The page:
Housing affordability is an ever present concern for many modern day Australian citizens. This is why the first thing on their to-do list is determine whether to rent or buy.
Of course, for many there is only one decision to make, which is rent, because they don’t have the huge amount of deposit required to enter the property market in many Australian cities.
But there are also many who believe that home-ownership makes the most sense. Rent money is a waste as it’s not an investment. All you’re doing is paying someone else’s mortgage.
To those who are still undecided, which is the best way to go?
Rent or buy?
Both options have their pros and cons. In the end, it is up to you whether to rent or buy, depending on your current personal and financial situation.
Renting gives you flexibility because as a renter, it’s easy to move from one home to another and from one suburb to another when your lease ends.
Signing a lease is a cheaper alternative to purchasing a home. Many young professionals cannot afford to buy in inner cities and near city locations where the lifestyle they prefer and career opportunities are easily accessible.
It’s true that rents are increasing. But it is also a fact that rental payments is usually higher than the monthly mortgage repayments they’d pay for a comparable property.
In addition, there are many costs associated with buying and selling property. There are agent’s fees, advertising fees, stamp duty, government fees, loan establishment fees, etc.
The biggest advantage of renting is that it is not your responsibility to pay for the cost of expensive maintenance, repair, insurance premiums, and more that comes with owning your home. These ongoing expenses are the responsibility of the landlord.
As for the drawbacks of renting, renters don’t have a say with regards to how long they can stay in the rental property; it is the landlord’s decision. This can be extra tough if the renter has become fond of what they consider their home.
The home you’re renting is never your own. You can’t make upgrades to the rental property, or even hang even something as simple as a wall art, without your landlord’s permission. Plus, the landlord or property manager can enter your home, with proper notice and with good reason, for things like regular inspections.
The major factor worth considering is the rising cost of rent. Renting may be the cheaper option now, but rent is constantly increasing in time with the rising value of properties.
You will pay rent as long as you are renting. In contrast, paying mortgage typically ends within 25 to 30 years.
There is a feeling of constancy and stability if you’re living in your own home. You can make whatever upgrades you want; you decide how long you stay there (as long as you’re faithfully paying your mortgage repayments; and you build great equity.
Consider owning while renting
There is a growing trend in the property market, especially among young buyers, called rentvesting. This is a property investment strategy in which you continue to live in a rental property while owning another property that you’re renting out.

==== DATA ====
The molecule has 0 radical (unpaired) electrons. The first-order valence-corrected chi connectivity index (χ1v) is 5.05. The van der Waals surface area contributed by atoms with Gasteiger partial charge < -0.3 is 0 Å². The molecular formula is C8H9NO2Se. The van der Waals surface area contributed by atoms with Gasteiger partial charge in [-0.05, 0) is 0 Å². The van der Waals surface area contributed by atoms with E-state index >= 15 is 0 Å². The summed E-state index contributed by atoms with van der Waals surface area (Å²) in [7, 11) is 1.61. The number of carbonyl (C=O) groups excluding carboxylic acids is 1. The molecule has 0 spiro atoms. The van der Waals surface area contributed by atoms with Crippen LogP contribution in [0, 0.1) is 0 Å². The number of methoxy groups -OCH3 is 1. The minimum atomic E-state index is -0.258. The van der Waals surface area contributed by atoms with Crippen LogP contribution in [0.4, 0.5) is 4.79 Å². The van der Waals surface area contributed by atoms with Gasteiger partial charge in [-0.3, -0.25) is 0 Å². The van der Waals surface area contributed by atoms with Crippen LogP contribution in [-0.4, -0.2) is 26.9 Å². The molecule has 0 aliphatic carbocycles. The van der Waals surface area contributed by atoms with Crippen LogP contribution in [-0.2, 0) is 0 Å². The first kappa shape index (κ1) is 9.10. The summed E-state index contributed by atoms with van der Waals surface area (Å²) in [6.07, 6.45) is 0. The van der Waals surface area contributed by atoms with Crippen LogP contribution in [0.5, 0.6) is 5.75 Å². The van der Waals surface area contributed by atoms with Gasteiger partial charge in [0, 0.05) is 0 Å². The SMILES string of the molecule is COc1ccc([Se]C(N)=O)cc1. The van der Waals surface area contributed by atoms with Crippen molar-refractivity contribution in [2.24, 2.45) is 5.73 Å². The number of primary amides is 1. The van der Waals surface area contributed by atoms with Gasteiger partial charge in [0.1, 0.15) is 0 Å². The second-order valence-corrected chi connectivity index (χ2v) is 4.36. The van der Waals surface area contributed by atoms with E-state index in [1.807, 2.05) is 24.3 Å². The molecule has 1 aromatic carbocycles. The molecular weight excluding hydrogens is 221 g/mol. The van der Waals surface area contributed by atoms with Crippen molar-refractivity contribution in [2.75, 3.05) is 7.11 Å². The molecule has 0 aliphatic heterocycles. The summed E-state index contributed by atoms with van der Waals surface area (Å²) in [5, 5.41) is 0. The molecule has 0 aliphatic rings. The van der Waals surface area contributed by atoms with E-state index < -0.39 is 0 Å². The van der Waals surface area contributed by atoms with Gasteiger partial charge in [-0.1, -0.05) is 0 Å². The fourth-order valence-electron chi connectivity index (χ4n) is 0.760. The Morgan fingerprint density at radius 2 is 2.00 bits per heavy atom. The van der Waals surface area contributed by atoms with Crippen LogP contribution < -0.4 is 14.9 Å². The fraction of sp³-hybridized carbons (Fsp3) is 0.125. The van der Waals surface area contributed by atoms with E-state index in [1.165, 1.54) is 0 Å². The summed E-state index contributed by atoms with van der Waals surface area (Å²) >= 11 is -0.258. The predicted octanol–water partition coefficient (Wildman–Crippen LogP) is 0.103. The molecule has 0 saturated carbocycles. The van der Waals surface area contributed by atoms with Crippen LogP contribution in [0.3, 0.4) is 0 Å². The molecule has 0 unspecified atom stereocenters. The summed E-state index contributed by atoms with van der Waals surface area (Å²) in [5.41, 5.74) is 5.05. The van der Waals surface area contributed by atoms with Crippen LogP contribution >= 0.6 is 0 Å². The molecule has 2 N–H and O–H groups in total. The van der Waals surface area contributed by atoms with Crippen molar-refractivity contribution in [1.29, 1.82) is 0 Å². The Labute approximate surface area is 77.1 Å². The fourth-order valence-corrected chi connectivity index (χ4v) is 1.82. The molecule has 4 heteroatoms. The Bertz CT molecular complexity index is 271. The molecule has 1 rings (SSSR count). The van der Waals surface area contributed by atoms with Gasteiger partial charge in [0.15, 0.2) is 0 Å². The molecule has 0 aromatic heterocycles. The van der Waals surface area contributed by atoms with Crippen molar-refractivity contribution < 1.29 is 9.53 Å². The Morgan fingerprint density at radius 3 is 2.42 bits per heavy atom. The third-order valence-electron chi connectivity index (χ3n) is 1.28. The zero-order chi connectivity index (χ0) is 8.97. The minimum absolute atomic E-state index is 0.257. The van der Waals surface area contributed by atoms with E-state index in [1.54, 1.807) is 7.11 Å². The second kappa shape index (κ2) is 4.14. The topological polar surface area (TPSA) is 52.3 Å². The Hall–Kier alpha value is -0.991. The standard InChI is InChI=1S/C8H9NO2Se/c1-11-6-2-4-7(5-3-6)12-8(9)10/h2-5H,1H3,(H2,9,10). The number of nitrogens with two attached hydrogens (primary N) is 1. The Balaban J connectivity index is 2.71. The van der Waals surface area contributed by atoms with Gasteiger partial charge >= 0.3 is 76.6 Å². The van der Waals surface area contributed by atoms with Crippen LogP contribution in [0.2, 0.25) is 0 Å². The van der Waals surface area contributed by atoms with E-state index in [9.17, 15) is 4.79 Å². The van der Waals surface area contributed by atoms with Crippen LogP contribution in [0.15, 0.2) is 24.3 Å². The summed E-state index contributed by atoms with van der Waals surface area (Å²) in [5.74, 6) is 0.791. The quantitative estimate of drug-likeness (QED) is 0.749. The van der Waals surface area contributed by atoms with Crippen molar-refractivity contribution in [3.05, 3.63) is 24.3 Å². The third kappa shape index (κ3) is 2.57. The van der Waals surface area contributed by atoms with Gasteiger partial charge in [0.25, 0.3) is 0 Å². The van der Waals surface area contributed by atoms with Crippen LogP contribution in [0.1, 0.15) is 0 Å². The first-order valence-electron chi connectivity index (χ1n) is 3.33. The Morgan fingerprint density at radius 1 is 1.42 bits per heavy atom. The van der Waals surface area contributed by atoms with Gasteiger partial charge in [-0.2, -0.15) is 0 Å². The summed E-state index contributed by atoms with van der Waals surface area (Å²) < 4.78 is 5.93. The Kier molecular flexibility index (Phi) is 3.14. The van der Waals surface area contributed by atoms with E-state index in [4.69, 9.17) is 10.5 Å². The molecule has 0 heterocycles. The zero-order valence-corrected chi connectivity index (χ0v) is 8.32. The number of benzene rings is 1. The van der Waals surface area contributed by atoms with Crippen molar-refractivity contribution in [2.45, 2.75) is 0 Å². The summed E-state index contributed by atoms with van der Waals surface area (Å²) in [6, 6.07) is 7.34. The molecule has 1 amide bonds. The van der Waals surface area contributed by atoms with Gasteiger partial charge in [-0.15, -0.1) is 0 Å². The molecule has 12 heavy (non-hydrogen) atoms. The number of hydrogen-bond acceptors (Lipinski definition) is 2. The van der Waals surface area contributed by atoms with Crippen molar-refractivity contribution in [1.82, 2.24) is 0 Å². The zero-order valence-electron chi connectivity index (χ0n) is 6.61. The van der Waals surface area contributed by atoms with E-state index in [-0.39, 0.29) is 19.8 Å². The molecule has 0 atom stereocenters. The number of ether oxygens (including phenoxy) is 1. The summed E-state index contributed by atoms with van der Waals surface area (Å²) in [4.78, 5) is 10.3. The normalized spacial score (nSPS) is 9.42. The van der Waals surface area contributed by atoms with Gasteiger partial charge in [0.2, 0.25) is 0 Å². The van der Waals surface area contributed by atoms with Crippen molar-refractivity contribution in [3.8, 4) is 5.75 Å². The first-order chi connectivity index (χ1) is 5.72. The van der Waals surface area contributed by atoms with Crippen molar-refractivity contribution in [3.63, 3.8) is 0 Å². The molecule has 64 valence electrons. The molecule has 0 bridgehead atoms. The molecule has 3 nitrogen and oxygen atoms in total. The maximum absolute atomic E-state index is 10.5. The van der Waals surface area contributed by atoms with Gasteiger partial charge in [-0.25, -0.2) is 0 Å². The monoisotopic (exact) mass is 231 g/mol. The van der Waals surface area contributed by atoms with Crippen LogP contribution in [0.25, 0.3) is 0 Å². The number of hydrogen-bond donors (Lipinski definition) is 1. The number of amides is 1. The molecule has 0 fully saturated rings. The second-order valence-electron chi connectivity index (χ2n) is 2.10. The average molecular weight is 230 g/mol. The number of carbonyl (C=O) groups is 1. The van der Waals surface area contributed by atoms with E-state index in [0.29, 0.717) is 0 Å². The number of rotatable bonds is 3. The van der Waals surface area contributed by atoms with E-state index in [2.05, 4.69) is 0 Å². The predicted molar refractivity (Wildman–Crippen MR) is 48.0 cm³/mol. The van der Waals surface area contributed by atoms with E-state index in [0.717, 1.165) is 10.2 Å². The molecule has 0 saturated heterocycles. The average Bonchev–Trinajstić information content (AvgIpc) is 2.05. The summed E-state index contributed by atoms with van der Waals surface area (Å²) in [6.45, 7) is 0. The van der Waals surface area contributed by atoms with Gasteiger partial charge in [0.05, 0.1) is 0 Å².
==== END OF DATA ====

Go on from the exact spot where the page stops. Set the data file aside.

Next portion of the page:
The difficulty of getting into the property market experienced by many first-home buyers due to housing affordability has given rise to rentvesting. It provides a solution if you want to live in an area where homes carry a hefty price tag. You rent an ideal home in the area you prefer and purchase a property in a suburb where prices are within your reach. You rent out the property to help you cover your own rental payments and later sell it for capital gain.
The beauty of being a renter investor is that it’s a way for you to own property while renting in an area close to the city where the jobs and all amenities are easily accessible. You can enter the property market sooner through rentvesting. Because you can buy from another state, or in a more affordable suburb in your state, you will need a smaller amount of deposit.
Of course, with all types of investment there is also a risk to rentvesting. Way your options properly, so you can make an informed decision about whether this is the strategy that fits you.
Weighing the rent versus buy decision
Renting and buying a property each have their pros and cons. But the final decision ultimately depends on a number of factors, including your financial circumstances, your long-term goals and the outlook of your local real estate market.
Here are five questions to ask yourself if you’re mulling the buy or rent dilemma:
- What type of home is within your reach and how much savings do you have?\
- How many years do you plan to live in the property?
- Which do you prefer: stability or the flexibility to relocate easily?
- Do you want to shoulder the cost of repair and maintenance?
- What do you want to achieve for your finances, career and personal life?
Make an informed decision by doing research. The internet offers plenty of rent vs buy calculators that you can use to calculate the cost involved in both approaches. You can also get a wealth of knowledge about purchase prices and rental rates in the neighbourhoods you’re considering. Lastly, it doesn’t hurt to seek expert advice from a reliable mortgage broker.
Your decision all boils down to carefully weighing all the benefits and drawbacks of both buying and renting, and factoring in your personal and financial circumstances.